Diet

"Water is Fattening" and Other Century-Old Diet Tips

When the "experts" preach fundamental inaccuracies, how's the general public supposed to know?

Annette KellermanenlargeAnnette Kellerman
At the turn of the last century, long before there were the Atkins, Caveman and South Beach diets, folks with concerns about their waistlines turned to the crackpots experts who disseminated nuggets of nutritional advice in popular books.

As The Week discovered, in her 1918 work, "Physical Beauty, How to Keep It," Mrs. Annette Kellerman (accreditation questionable, but she's pictured at right) coached women on how to ascertain whether or not they needed to shed a few pounds:

"...Stand before your mirror nude and look yourself over...Now bend over in various attitudes. Are there unsightly wrinkles and rolls of loose flesh? Lie down on a bed or couch on your back...With your free hand grasp the loose skin and flesh that lies above these muscles...if you are too fat there will be big rolls of loose flesh above the tightened muscles."

Once you had that straight, you could move on to strategic tips like getting out of bed ("over-sleeping at any time makes one stupid and logy and, yes -- fat") and, for all that's good and holy, avoiding water at all costs.

READ: The Healthy Skin Diet: 6 Yummy Foods That Prevent Wrinkles

In "The Woman Beautiful" (1899) by Helen Follett Jameson (again, qualifications unknown) the author insists that readers "Do not drink much water. A little lemon juice added to it will make it less fattening."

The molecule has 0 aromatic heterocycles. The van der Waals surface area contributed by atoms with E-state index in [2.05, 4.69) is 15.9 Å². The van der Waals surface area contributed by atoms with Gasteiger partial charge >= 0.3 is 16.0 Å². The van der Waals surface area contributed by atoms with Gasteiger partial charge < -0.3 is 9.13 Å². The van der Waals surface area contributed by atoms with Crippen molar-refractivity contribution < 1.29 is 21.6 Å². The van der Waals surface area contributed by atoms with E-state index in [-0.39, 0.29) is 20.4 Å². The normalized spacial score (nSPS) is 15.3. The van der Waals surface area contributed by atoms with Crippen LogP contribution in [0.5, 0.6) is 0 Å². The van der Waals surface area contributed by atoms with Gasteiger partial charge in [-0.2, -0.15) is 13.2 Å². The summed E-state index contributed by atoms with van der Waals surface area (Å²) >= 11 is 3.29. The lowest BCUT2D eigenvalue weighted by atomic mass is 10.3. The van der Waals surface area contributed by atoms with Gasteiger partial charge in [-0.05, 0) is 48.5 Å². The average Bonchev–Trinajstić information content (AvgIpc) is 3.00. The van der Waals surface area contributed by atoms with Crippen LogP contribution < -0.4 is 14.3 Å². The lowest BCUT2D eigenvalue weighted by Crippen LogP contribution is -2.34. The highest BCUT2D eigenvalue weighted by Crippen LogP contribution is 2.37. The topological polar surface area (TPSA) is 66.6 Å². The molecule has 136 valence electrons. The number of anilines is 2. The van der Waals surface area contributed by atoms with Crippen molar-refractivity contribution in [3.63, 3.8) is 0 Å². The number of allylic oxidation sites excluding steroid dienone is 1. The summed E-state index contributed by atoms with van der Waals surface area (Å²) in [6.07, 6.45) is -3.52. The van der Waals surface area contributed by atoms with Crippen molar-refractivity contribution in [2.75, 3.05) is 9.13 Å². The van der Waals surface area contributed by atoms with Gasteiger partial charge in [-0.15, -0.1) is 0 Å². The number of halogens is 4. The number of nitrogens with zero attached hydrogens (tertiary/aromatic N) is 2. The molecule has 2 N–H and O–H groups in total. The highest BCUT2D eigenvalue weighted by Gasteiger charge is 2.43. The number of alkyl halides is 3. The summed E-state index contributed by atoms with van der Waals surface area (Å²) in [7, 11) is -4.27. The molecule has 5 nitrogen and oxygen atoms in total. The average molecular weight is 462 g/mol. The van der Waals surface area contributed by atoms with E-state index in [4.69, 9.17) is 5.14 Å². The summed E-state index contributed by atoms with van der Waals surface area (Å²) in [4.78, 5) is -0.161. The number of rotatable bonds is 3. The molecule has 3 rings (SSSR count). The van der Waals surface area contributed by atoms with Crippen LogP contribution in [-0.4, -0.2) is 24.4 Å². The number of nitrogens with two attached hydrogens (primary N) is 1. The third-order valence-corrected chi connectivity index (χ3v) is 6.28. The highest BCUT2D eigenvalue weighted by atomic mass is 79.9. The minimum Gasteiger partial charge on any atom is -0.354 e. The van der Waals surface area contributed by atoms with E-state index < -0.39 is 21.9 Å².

Likewise, an anonymous Countess penned "Beauty's Aids, Or, How to be Beautiful," in which she dispensed this sound dieting advice: "First and most important, drink very little [water], as little as possible, and only [drink] red or white wine, preferably Burgundy, or tea or coffee slightly alcoholized." Party on, Countess.

The nonsense continues in spades (you can read more here), but if you really stop and think about it, silly as it was, their "knowledge" is comforting.

Despite the mind-blowing technological and scientific advances we've made over the last 100 years, how many times have you been confused about what the "latest studies" show? Eat blueberries, no actually don't, they're bad. Carbs are the devil's handiwork but maybe not for your body type. Drink red wine but, then again, maybe you shouldn't. And on, and on.

Seems to this lowly reporter that in a hundred years people may very well look back at the things we chose to perceive as gospel and downright guffaw at the idiocy of (some of) them.

As we all realize, the "what's healthy -- for today anyway" messages we're bombarded with are utterly confusing and more than a tad contradictory. Maybe then, a little common sense, like knowing that water's not fattening, coupled with proven science, is all we really need to stay healthy. (And, what we need to keep our great-grandchildren from rolling in the aisles at our stupidity.)

READ: 10 New Weight Loss and Diet Myths and Facts
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